facebook

CARES Act Money, Flexible Learning Options Await Students This Fall

July 8, 2020 – Those enrolled full-time in a degree or certificate program at Dutchess Community College this fall can receive $500 in emergency grant funds– and part-timers taking six to 11 credits, $250 –through federal CARES Act money the College is making directly available to eligible students. The money, which can be used for textbooks, technology, transportation, housing, food, childcare and other necessities related to the disruption of campus operations due to Covid-19, will make attending DCC – which has the lowest tuition in the state at $2,175/semester – even more affordable.

“The CARES Act recognizes the widespread impact Covid-19 has had on students and their families – whether it be lost wages, job insecurity, health care expenses or other challenges,” said DCC Provost Ellen Gambino. “This comes at a time when the plans of many students who expected to start or return to college this fall have been upended, especially those preparing to go away. We are very pleased to be able to provide this funding to students at this challenging time and hope it inspires some who are struggling with the decision to start, or continue, to do so.”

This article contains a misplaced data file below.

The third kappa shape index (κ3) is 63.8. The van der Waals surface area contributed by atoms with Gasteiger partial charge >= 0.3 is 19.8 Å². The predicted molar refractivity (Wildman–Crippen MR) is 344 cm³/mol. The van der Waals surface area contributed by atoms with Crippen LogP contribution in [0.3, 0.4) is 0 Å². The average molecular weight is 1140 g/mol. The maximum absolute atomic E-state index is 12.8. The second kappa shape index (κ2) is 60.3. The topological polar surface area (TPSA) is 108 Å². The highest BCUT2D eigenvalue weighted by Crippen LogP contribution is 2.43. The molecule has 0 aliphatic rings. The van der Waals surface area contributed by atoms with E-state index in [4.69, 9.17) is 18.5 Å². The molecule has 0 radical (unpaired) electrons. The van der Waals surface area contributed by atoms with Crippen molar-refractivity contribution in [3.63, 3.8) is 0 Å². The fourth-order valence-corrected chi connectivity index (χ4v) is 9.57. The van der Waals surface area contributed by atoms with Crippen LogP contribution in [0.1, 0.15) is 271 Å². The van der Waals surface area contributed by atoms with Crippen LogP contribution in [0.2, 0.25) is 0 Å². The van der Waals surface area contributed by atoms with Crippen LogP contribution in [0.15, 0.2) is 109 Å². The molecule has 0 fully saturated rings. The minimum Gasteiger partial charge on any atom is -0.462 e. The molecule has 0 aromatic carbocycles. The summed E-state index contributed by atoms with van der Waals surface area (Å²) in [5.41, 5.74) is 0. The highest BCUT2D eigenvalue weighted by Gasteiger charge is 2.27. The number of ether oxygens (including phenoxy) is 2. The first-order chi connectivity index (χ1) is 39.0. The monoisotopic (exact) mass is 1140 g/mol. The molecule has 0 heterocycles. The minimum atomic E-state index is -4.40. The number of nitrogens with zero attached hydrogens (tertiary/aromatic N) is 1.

Uncertainties remain over the continued spread of the virus, altered academic and residential experiences at four-year schools and the wisdom in making a significant financial investment at this point in time. As most DCC graduates continue on for a bachelor’s degree, many students are turning to their local community college for freshman and sophomore courses and will transfer to their four-year college of choice when the time is right.

DCC is committed to the health and safety of its campus community and the continued delivery of high-quality instruction. Fall courses primarily will be offered remotely, except for a limited number of labs and other courses that require face-to-face interaction. These will meet on the Poughkeepsie campus in accordance with public health guidelines.

Remote instruction will be available in several forms, including classes that meet at specific times and include real-time interaction between students and faculty within a platform such as Zoom or Collaborate, as well as those that allow for more independence and flexibility. Some courses will combine both remote methods, while others will pair remote learning with small-group, on-campus sessions. Academic advisors will work with students to create a schedule that meets their needs. Student services, including admissions, advising, financial aid and tutoring, will continue to be offered remotely.

Classes begin August 24 and admission applications are still being accepted. Click here to participate in a virtual group information session or an individual meeting. More information about the CARES Act emergency grant funds can be found here and additional fall reopening information is posted here.